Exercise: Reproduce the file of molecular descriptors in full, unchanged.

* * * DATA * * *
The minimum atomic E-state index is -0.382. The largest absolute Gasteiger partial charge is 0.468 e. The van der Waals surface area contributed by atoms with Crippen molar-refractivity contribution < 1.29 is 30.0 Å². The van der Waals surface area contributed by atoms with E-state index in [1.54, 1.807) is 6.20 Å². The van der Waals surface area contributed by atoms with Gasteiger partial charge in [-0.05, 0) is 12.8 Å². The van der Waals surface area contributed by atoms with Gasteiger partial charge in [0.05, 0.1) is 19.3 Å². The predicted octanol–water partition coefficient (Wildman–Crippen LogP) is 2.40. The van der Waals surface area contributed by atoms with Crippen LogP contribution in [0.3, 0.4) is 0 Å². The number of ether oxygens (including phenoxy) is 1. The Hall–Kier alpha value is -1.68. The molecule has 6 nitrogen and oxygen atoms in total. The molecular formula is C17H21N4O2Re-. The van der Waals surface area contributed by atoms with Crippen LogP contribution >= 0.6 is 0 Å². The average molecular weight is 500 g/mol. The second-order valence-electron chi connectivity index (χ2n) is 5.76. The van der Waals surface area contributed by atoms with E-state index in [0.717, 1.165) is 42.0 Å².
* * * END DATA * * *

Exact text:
The minimum atomic E-state index is -0.382. The largest absolute Gasteiger partial charge is 0.468 e. The van der Waals surface area contributed by atoms with Crippen molar-refractivity contribution < 1.29 is 30.0 Å². The van der Waals surface area contributed by atoms with E-state index in [1.54, 1.807) is 6.20 Å². The van der Waals surface area contributed by atoms with Gasteiger partial charge in [-0.05, 0) is 12.8 Å². The van der Waals surface area contributed by atoms with Gasteiger partial charge in [0.05, 0.1) is 19.3 Å². The predicted octanol–water partition coefficient (Wildman–Crippen LogP) is 2.40. The van der Waals surface area contributed by atoms with Crippen LogP contribution in [0.3, 0.4) is 0 Å². The number of ether oxygens (including phenoxy) is 1. The Hall–Kier alpha value is -1.68. The molecule has 6 nitrogen and oxygen atoms in total. The molecular formula is C17H21N4O2Re-. The van der Waals surface area contributed by atoms with Crippen LogP contribution >= 0.6 is 0 Å². The average molecular weight is 500 g/mol. The second-order valence-electron chi connectivity index (χ2n) is 5.76. The van der Waals surface area contributed by atoms with E-state index in [0.717, 1.165) is 42.0 Å².